7. I was very disappointed about the religious stuff but keep reminding myself that he is a politician who is in a particularly difficult position. He is trying to modernise against major opposition from Republicans and probably took the view that the other major issues like climate change, reducing wars, gay rights etc were contoversial enough without taking a position on religion that would alienate large blocks of supporters. I think he was courageous and nailed his colours to the mast in a big way on those issues. I think that he is far too intelligent to take religion seriously and was just doing what he had to do to try and make progress on political issues.

  8. You know that many non-religious people in the US marry in churches, wear wedding bands and swear on the Bible in the court. What do you call that?… It’s a silly meaningless tradition that no one takes seriously. No one attaches any kind of religious significance to that. There are a lot of things like that in the US. It’s a US thing. You don’t take this seriously, as many people are not taken seriously in the US anyway.

    How’s that for morning poetry?

    In reply to #3 by LaurieB:

    Kearth,

    I wasn’t laughing. It wasn’t funny at all. In fact I became more and more angry as the day went on. (It was a very long day too!) It was no end of religious delusional statements interspersed with the occasional political pie in the sky wishful thinking and the usual, standard procedure pomp and circumstance. As I stated on a previous thread, the singing of Battle Hymn of the Republic by a choir was the choking point for me. It is an aggressively militaristic Christian song that has no place whatsoever in a SECULAR Democracy.

    All we hear about on our “news” channels is how Obama chose to take his oath on three different Bibles. THREE DIFFERENT BIBLES!! -Wow! Who the hell cares? Slap those boring Bibles in a glass case in the Smithsonian and let’s have enough of that. Silverman is right. Why isn’t the oath taken on the Constitution? This should be required as part of the ceremony.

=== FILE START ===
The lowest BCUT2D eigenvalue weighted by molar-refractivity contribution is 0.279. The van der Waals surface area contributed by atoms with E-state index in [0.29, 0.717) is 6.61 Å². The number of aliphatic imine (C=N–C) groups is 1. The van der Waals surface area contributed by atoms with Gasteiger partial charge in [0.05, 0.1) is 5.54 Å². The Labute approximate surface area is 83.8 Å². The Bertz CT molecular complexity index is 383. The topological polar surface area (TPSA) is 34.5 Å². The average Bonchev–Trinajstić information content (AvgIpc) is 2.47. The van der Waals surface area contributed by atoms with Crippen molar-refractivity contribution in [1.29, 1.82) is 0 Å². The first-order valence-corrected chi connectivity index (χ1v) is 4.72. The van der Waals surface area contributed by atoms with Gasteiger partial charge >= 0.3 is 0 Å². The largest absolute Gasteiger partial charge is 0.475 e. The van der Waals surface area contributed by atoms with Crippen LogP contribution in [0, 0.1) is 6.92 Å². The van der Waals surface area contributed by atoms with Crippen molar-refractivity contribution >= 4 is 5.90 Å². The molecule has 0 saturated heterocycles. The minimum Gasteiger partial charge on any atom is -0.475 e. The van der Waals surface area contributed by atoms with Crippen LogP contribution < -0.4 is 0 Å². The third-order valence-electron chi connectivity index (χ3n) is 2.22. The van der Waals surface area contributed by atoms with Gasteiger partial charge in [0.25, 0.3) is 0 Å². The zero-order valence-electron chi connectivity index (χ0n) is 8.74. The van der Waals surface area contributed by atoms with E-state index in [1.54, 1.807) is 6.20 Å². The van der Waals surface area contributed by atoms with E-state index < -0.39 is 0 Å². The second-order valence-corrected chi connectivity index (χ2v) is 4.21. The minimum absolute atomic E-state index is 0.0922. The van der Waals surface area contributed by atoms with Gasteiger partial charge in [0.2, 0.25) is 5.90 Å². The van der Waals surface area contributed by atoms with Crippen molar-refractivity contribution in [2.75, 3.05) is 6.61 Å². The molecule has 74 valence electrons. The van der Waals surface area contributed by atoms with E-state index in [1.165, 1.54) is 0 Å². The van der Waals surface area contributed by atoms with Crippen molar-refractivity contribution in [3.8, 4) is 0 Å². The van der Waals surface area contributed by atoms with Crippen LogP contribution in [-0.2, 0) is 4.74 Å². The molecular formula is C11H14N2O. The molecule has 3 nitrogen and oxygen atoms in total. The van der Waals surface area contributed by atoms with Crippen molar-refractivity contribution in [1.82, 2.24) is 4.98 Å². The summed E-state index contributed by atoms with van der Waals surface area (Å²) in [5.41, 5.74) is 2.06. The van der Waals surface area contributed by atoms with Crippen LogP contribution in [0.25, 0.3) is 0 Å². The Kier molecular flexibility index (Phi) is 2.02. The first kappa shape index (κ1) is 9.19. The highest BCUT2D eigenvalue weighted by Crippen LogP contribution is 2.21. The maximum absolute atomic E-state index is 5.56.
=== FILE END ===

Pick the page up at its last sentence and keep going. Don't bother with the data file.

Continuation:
Kearth, I don’t know if you’re American and I don’t know if you’re an Atheist, but if you are an Atheist American like I am, please stop with the simpering apologetics and help us push these self righteous deluded fools back into the churches, mosques and synagogs where they belong. A Presidential inauguration is a political ceremony that satisfies legal procedures outlined in the Constitution. It need only be short and sweet and to the point.

    Politics should take to heart the two words that form the backbone of all the astounding science and sublime art of our world – parsimony and elegance. Neither were in evidence on inauguration day.

  9. Kearth,

    Was that a poem? I didn’t recognize it as such. Whatever it was, it was a real downer.

    Americans marrying in church, wearing wedding rings and swearing on Bibles…the first two are entirely their own personal choice. Getting married in church can’t be compared with a National Presidential inauguration ceremony. And why would I care about some silly jewelry that people choose to wear? I don’t care about it. About the Bibles in court of law, I don’t know what the legalities are here. Can an Atheist refuse to swear on that book? Can we substitute another? I’m not sure.

    Sometimes even Atheists need it pointed out to them that certain traditions are based on old, tired, bad ideas and that it would be better if these traditions were retired and new traditions created to take their places. This is how the feminists handled things – with consciousness raising. I didn’t have a wedding all those years ago. We got married in the Town Hall. We don’t wear wedding rings because we don’t feel the need to communicate our legal married status to everyone around us. The people who need to know that information already do know it.

    It seems that different people have different degrees of attachment to their traditions and rituals. Some come to understand what the history is behind them and then discard what they don’t like. Some can’t bear to part with the old baggage and somehow find some meaning there even though they know these rituals have a dark past. Some people just keep up the old traditions because they don’t know that there is any option out there at all. These are the people who benefit from seeing how Atheists and Humanists deal with ceremonies and important life events. So when I have the opportunity to demonstrate more meaningful ways of grieving, pair bonding and welcoming new additions to the family, I’m happy to do so.